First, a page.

America's ER Docs Warn of Surge in Patients Due to 'Tripledemic'

Doctors pushing emergency stretcher bed in corridor
Doctors pushing emergency stretcher bed in corridorAdobe Stock

Key Takeaways

  • A coalition of health and medical groups has called on the White House to hold a summit on ongoing problems facing U.S. emergency rooms

  • ERs nationwide are clogged with patients waiting for care or hospital beds, and the pileup dovetails with a wave of respiratory infections

  • Flu, respiratory syncytial virus (RSV) and COVID are all on the rise across the U.S.

FRIDAY, Nov. 11, 2022 (HealthDay News) -- Emergency rooms are clogged with people who are waiting for inpatient beds or other care and it's causing a crisis, according to the American College of Emergency Physicians (ACEP).

ACEP is one of more than 30 medical, patient advocacy and public health and safety groups who have sent a letter to the White House asking for a summit to work on immediate and long-term solutions.

The problem is urgent as U.S. emergency rooms deal with a "tripledemic" -- the respiratory disease threat of influenza, COVID-19 and respiratory syncytial virus (RSV).

Dubbed "boarding," the problem means too many patients are waiting to be seen by ER doctors, for hospital admission, to return to their nursing home or to be transferred to psychiatric, skilled nursing or other specialized facilities.

"Boarding has been an unresolved, systemic challenge for decades, but it's currently at a level that we've never seen," said ACEP President Dr. Christopher Kang.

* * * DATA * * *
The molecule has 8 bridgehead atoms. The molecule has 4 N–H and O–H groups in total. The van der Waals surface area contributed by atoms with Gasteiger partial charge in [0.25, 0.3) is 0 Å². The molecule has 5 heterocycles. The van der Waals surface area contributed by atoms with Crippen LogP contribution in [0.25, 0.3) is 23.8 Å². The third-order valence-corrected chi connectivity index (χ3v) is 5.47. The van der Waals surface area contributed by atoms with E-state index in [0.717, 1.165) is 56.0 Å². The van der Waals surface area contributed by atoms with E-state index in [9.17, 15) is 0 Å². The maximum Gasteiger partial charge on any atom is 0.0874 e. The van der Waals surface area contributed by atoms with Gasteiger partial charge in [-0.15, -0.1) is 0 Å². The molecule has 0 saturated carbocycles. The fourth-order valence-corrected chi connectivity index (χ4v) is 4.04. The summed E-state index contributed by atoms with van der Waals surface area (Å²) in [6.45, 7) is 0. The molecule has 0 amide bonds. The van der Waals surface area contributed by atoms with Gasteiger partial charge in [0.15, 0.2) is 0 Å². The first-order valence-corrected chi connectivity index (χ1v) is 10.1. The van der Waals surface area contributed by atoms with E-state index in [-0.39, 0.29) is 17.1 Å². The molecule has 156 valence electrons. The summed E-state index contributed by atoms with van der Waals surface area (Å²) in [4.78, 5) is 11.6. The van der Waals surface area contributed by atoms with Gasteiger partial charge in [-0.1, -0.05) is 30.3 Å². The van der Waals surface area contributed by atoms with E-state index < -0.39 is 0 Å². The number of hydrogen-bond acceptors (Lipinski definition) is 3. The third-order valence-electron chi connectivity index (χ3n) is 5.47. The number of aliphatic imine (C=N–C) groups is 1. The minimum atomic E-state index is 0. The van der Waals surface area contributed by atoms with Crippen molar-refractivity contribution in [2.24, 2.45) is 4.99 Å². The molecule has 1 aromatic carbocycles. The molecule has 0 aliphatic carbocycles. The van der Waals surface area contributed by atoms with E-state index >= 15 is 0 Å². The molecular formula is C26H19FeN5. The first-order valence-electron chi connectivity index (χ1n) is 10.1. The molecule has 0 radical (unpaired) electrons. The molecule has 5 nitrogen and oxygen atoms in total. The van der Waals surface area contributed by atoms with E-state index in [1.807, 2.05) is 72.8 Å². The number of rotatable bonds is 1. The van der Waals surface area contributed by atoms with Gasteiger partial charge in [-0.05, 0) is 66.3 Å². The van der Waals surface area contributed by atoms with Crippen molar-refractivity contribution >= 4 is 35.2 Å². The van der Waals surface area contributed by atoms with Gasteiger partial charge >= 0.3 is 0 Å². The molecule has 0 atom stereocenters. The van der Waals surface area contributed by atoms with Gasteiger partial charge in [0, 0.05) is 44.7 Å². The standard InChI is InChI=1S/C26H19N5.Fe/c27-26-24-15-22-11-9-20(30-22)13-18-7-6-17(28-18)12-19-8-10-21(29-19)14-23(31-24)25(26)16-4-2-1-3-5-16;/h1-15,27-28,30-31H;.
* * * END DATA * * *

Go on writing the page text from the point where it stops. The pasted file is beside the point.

"Patients with nowhere else to go are being held in emergency departments for days, weeks, or even months in some cases," he said in an ACEP news release. "Boarding is straining our system, accelerating emergency physician burnout, and putting patients' lives at risk."

ACEP collected more than 100 stories from emergency physicians throughout the United States to illustrate the severe consequences of boarding on emergency care teams and their patients.

Patients deteriorate and sometimes die while waiting to be seen, according to ACEP.

The groups are seeking collective action to help emergency departments address the crisis.

"If the system is already this strained during our 'new normal,' how will emergency departments be able to cope with a sudden surge of patients from a natural disaster, school shooting, mass casualty traffic event or disease outbreak?" the letter to the White House asks.

More information

Yale University has more about the crisis in emergency care.

SOURCE: American College of Emergency Physicians, news release, Nov. 9, 2022

What This Means For You

Be prepared if you go to the emergency room as hospitals are dealing with a wave of respiratory infections that has patients waiting to be seen by a doctor.

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